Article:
COLUMBIA — The audience laughs as Steven Tharp, a voice professor at MU, animates the stage of the Missouri Theatre with song.
The subject of his humorous singing was the human voice.
"I'm tone deaf; music means nothing to me," Tharp sings. "It's only the way my accompanist plays that makes it appear I'm in key."
Tharp was one of the many professors, professionals and students who came together Saturday to explain the importance of maintaining a healthy voice at the second annual MU Voice Symposium and Vocal Arts Festival.
The day was filled with lectures and performances ranging from singing to mock therapy sessions.
Shortly after Tharp's performance, MU speech pathologist Laura Powell took the stage with her sister Kim Foley.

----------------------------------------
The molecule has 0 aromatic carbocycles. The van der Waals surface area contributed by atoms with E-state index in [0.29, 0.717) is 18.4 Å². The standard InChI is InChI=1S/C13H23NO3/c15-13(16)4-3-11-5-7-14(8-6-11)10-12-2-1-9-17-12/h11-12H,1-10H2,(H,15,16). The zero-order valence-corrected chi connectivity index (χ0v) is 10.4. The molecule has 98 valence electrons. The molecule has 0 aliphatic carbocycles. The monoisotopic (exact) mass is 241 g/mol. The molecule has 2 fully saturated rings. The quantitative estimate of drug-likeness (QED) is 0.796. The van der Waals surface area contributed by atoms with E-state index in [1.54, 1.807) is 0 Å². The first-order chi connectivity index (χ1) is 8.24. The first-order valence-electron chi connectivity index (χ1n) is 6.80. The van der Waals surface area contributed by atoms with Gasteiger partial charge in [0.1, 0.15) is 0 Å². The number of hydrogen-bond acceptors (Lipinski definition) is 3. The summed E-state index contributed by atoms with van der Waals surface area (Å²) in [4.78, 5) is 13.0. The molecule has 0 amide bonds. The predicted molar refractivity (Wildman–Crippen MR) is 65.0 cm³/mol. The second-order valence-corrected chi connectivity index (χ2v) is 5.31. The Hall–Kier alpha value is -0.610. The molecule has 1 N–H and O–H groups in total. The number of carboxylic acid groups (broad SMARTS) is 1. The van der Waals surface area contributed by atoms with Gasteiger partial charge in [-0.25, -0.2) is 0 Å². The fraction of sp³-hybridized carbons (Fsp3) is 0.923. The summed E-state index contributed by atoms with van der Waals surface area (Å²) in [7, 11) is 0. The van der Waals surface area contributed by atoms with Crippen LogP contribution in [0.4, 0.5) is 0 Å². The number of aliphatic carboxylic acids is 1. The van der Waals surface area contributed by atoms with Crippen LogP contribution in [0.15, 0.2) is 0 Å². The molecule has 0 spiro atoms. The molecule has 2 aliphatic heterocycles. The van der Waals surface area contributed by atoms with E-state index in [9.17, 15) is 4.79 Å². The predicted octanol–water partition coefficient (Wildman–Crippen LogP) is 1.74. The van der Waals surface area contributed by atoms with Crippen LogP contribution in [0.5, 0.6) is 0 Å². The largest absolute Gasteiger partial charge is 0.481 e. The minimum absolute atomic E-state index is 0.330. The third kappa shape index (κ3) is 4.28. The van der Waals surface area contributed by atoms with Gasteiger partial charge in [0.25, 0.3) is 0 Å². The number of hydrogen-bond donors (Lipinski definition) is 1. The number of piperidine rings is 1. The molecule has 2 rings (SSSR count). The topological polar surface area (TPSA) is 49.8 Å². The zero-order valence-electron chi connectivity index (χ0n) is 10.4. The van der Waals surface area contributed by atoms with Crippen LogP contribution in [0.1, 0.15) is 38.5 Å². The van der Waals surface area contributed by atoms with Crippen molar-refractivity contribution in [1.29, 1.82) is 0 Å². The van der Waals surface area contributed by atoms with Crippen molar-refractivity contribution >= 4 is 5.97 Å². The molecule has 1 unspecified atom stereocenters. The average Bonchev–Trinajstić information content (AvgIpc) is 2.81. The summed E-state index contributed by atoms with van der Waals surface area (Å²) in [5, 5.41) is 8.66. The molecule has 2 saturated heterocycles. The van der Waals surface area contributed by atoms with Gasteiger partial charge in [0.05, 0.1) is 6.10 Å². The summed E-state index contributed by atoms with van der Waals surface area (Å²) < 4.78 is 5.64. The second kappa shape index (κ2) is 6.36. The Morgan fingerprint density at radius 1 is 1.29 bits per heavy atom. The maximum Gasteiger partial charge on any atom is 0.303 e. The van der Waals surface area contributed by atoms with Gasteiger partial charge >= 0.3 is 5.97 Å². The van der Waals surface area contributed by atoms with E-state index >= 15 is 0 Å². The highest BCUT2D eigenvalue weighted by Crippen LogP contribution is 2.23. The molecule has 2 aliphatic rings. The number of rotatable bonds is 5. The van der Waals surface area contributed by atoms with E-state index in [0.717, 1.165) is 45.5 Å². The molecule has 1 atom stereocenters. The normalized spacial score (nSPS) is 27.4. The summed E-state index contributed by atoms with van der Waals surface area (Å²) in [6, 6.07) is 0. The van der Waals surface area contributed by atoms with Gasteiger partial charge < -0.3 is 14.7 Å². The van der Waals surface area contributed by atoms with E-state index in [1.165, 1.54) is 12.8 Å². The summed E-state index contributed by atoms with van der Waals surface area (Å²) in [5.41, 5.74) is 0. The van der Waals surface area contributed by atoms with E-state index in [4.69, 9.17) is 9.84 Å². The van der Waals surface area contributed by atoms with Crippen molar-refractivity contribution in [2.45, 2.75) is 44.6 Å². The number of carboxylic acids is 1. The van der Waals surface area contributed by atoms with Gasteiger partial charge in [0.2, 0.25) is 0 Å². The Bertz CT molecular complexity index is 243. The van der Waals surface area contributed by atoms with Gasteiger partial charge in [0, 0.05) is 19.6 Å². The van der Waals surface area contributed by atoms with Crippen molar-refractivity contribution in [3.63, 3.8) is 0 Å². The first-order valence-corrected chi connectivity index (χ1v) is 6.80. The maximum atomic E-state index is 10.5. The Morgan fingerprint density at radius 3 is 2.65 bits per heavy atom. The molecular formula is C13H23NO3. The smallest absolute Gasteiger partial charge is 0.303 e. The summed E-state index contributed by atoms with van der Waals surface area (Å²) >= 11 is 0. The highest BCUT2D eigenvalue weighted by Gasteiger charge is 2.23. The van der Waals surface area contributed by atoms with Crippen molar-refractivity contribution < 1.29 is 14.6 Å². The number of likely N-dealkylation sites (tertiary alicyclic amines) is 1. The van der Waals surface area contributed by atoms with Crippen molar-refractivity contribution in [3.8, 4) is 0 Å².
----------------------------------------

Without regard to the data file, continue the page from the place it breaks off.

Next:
Powell gave Foley a mock therapy session on how to keep a healthy voice.
"Drinking water is really helpful, because it helps keep your vocal cords very lubricated so they can move," Powell said.
Foley, a music educator in Mexico, Mo., explained to the audience that in order to talk over more than 60 students, she must drink lots of water throughout the day, since she relies on her voice to keep control over her students.
As the symposium was about to break for lunch, an array of students filled the stage to sing opera. Many MU students performed throughout the symposium.
One of them, senior Anna Bridgman, said she got involved in the symposium to help showcase what it takes to have a healthy voice.
"It's really important to learn how to healthily use your voice early, because you use it so much and you don't want to lose it later in life," Bridgman said.
Supervising editor is Roxana Pop.